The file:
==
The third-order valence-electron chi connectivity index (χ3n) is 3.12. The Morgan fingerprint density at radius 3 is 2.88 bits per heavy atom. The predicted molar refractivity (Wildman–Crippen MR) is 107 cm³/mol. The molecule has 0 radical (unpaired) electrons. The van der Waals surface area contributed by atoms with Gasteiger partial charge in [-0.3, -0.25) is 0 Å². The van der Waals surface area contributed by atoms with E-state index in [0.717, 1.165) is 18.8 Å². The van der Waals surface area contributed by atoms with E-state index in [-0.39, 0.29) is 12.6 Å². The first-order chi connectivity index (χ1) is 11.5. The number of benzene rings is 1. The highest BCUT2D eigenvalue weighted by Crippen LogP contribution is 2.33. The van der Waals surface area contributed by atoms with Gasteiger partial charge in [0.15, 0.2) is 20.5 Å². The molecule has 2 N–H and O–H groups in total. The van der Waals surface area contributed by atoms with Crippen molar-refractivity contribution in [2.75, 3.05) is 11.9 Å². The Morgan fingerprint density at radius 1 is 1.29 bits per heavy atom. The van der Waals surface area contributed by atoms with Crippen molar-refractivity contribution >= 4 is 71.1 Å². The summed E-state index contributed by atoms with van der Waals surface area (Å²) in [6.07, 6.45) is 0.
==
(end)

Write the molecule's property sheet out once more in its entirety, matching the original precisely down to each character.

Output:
The third-order valence-electron chi connectivity index (χ3n) is 3.12. The Morgan fingerprint density at radius 3 is 2.88 bits per heavy atom. The predicted molar refractivity (Wildman–Crippen MR) is 107 cm³/mol. The molecule has 0 radical (unpaired) electrons. The van der Waals surface area contributed by atoms with Gasteiger partial charge in [-0.3, -0.25) is 0 Å². The van der Waals surface area contributed by atoms with E-state index in [0.717, 1.165) is 18.8 Å². The van der Waals surface area contributed by atoms with E-state index in [-0.39, 0.29) is 12.6 Å². The first-order chi connectivity index (χ1) is 11.5. The number of benzene rings is 1. The highest BCUT2D eigenvalue weighted by Crippen LogP contribution is 2.33. The van der Waals surface area contributed by atoms with Gasteiger partial charge in [0.15, 0.2) is 20.5 Å². The molecule has 2 N–H and O–H groups in total. The van der Waals surface area contributed by atoms with Crippen molar-refractivity contribution in [2.75, 3.05) is 11.9 Å². The Morgan fingerprint density at radius 1 is 1.29 bits per heavy atom. The van der Waals surface area contributed by atoms with Crippen molar-refractivity contribution >= 4 is 71.1 Å². The summed E-state index contributed by atoms with van der Waals surface area (Å²) in [6.07, 6.45) is 0.